Does A Blog = A Radio Show in Campaign Finance Law?
We all know that the RI Board of Elections gave Cranston Mayor Steve Laffey a hard time by asserting that he was taking an “in kind” contribution by hosting a radio show on WPRO. For the record, I don’t support campaign finance laws and think they are an abridgement of free speech. We in RI have followed the national current and instituted campaign finance reform that is little more than an incumbent protection scheme.
Nonetheless, prompted by Hugh Hewitt, I now wonder if the RI Board of Elections could apply the “Laffey Standard” to a candidate who blogs? For example, RI Secretary of State (and declared 2006 Senate candidate) Matthew Brown is a contributor to the Huffington Post, which is both hosted out-of-state (I believe), is supported (at least partially) by advertising revenue, and has a national audience. Do the campaign finance laws cover such “in kind,” out-of-state campaign contributions if it is done via a blog? If not, why not? A forum is a forum, isn’t it? As Hewitt points out:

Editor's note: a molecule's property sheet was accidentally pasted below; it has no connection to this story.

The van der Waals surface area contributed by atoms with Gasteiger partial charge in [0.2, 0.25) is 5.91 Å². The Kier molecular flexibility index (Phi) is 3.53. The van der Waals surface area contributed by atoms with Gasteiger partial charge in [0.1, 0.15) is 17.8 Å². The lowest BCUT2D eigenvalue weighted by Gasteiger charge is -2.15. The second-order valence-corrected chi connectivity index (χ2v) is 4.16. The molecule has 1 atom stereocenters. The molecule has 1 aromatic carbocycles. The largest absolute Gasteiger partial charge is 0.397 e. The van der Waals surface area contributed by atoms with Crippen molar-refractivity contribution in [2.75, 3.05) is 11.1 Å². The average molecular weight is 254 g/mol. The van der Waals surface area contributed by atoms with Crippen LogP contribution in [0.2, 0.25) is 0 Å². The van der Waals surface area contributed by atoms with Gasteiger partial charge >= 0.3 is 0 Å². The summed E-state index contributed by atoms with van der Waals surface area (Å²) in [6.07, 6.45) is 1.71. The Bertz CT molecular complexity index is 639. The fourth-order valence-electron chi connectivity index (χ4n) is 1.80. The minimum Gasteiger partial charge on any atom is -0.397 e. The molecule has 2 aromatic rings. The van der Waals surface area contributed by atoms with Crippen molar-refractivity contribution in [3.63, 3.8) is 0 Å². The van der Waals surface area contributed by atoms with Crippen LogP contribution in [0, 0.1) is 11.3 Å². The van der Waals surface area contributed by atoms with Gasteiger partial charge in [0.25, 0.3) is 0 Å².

Matt Brown is a candidate in an FEC regulated race. The Huffington Post is giving him valuable blog space. Is this a contribution? If Brown was running editorials on a television station, would that be an in-kind contribution? If a newspaper allowed [Brown] to run daily op-eds, would that be a contribution?
I along with most other bloggers absolutely reject the idea that anything a blogger writes or says on blog is a contribution to a candidate’s campaign, but I haven’t thought through the situation where the blogger is a candidate for office blogging on another’s website. This is a much more troublesome and thus inviting target for the overactive regualtors at the FEC. I’d welcome the opinion of experienced campaign counsel.
I would too.